“Our goal is to retain kids and coaches every season,” Katz said. “In an ideal world kids progress third grade to fourth grade to fifth grade. Ultimately you feel like they start over but that’s why we do this to create consistency with what we offer. We talk about it as one year-long program.”
 
GrizzFit Kids Bootcamp is held in three locations four days a week. About half of the children at each location participate in boot camp one day while the other half play a sport. The groups switch on the second day of the week.
 
GrizzFit focuses on non-traditional sports and access, meaning instead of typical sports such as basketball participants are engaged in tennis and rowing.
 
“Kids are born into this specialized state so our goal is to introduce kids on a basic level to these other sports,” Katz said. “We want to increase access to different sports. I played every sport growing up, and when we talk about goals we want kids to say some of the same things because of the benefit that comes from involvement in sports.”
 
The boot camps started at Lester Community Center and Grizzles Prep because of established relationships. At the three boot camp locations (Emmanuel is the third) there are a total of between 120 and 150 children involved.
 
The programs are taken to the kids, not the other way around.

“There is no expectation that kids travel to us,” Katz said. “You locate this in centers where kids are already coming. It’s created of and for the community. We fill in the gaps a bit, but they have the culture and space. We can’t shake it all up. You can’t disrespect a culture. We complement and support.”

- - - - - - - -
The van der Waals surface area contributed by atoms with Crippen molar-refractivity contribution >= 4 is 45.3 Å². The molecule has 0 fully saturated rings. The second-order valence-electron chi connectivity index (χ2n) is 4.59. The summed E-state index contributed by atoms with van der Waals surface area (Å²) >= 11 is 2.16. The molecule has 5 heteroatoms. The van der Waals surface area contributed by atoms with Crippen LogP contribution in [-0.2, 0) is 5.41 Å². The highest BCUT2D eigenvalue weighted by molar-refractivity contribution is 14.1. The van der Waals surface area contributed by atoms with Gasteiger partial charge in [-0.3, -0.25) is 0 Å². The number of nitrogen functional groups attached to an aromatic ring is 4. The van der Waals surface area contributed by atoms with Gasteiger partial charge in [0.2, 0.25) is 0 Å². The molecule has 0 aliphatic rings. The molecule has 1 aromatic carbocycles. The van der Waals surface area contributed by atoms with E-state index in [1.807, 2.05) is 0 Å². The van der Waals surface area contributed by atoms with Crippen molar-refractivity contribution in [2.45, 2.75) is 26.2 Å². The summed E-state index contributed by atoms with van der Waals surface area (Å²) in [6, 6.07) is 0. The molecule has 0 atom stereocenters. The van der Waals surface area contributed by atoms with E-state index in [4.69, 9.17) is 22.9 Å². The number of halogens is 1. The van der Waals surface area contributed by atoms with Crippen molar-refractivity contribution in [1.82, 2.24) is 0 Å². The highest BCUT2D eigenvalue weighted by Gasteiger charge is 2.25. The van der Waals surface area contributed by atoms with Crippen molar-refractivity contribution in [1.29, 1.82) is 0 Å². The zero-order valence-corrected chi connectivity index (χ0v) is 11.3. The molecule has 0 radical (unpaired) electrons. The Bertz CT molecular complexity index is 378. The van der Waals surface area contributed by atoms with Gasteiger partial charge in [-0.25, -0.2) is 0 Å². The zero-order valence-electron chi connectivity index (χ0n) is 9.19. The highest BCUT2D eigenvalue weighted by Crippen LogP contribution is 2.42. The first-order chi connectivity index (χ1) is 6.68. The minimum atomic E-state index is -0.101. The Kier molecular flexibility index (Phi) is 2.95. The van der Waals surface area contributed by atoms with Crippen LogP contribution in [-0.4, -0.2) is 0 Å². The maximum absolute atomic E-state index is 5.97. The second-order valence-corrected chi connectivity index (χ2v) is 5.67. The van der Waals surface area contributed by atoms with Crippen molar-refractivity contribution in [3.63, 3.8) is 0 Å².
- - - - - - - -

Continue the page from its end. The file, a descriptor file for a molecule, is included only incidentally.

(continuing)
The Refugee Empowerment Program addresses needs of the city’s refugee population. Cam Echols is the organization’s director, and she said in her 15 years of working with the refugee community that she’s seen many instances of students not interested in going to the community center to engage in activities.
 
But GrizzFit has opened new doors to students of all interests in the community.
 
“You’re not only keeping them out of trouble but also helping them with their health,” Echols said. “It gets kids that might be playing video games up and active and it introduces them to things they’ve never done before.”
 
That’s important, particularly in a community like Binghampton where many of the kids only know basketball or soccer, Echols said.
 
“What Joel and Memphis GrizzFit has done with tennis, rowing and yoga it’s opening the gates of possibilities for our youth and it’s almost like how we’re doing with urban education,” she said. “It shouldn’t matter what ZIP code you live in. You should be able to participate in extracurricular activities, regardless.”
 
It’s also important to note the training that coaches receive; they don’t just show up and put children on rowing machines for 20 minutes without a base knowledge. Training goes above sport-specific knowledge, though, although sports-based training is important.
 
Every coach goes through 13 hours of training, including workshops on developmental relationships and ones on youth sports development.
 
Casey said the nutrition element shouldn’t go unnoticed. What GrizzFit adds to his mission is invaluable, he said.
 
They teach the children to look for certain colors in their food and to drink more water.
 
“Instead of kids running to the vending machine for a sugary drink they now bring water bottles,” Casey said. “We’re finding out it has more carry-over effect than we thought. We thought it would help with the 5-, 6- and 7-year-olds but they have older brothers and sisters who are getting the information. We have parents telling us they’ve never been able to get their son or daughter to eat celery or carrots or cauliflower. Now they’re eating fruits and vegetables. Now we have children teaching parents. … It helps them to understand mentally and physically that when you change your body it changes your future.”

Read more articles by Lance Wiedower.

Lance is a veteran journalist with more than 16 years of experience in newsrooms in the Memphis area as a reporter and editor, including most recently as managing editor of The Daily News. He regularly contributes to The Daily News, including a biweekly travel column, The Daily Traveler.